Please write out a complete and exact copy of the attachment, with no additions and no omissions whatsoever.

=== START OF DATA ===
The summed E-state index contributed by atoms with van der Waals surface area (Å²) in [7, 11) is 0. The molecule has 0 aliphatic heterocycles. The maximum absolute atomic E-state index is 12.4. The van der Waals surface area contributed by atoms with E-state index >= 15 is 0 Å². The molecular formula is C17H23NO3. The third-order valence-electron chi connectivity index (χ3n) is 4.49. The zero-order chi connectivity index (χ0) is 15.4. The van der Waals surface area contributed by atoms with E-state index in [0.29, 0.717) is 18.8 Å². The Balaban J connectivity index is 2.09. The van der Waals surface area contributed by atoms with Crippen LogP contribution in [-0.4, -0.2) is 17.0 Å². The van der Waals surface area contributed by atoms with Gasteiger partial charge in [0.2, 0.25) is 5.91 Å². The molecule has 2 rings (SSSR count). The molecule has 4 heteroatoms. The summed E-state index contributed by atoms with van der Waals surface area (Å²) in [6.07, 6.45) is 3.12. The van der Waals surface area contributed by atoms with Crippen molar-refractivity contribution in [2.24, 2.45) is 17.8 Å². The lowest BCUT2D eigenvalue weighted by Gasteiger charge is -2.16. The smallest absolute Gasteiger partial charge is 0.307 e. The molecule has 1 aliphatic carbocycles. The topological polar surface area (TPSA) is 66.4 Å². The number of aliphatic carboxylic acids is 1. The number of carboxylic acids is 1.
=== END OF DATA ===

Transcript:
The summed E-state index contributed by atoms with van der Waals surface area (Å²) in [7, 11) is 0. The molecule has 0 aliphatic heterocycles. The maximum absolute atomic E-state index is 12.4. The van der Waals surface area contributed by atoms with E-state index >= 15 is 0 Å². The molecular formula is C17H23NO3. The third-order valence-electron chi connectivity index (χ3n) is 4.49. The zero-order chi connectivity index (χ0) is 15.4. The van der Waals surface area contributed by atoms with E-state index in [0.29, 0.717) is 18.8 Å². The Balaban J connectivity index is 2.09. The van der Waals surface area contributed by atoms with Crippen LogP contribution in [-0.4, -0.2) is 17.0 Å². The van der Waals surface area contributed by atoms with Gasteiger partial charge in [0.2, 0.25) is 5.91 Å². The molecule has 2 rings (SSSR count). The molecule has 4 heteroatoms. The summed E-state index contributed by atoms with van der Waals surface area (Å²) in [6.07, 6.45) is 3.12. The van der Waals surface area contributed by atoms with Crippen molar-refractivity contribution in [2.24, 2.45) is 17.8 Å². The lowest BCUT2D eigenvalue weighted by Gasteiger charge is -2.16. The smallest absolute Gasteiger partial charge is 0.307 e. The molecule has 1 aliphatic carbocycles. The topological polar surface area (TPSA) is 66.4 Å². The number of aliphatic carboxylic acids is 1. The number of carboxylic acids is 1.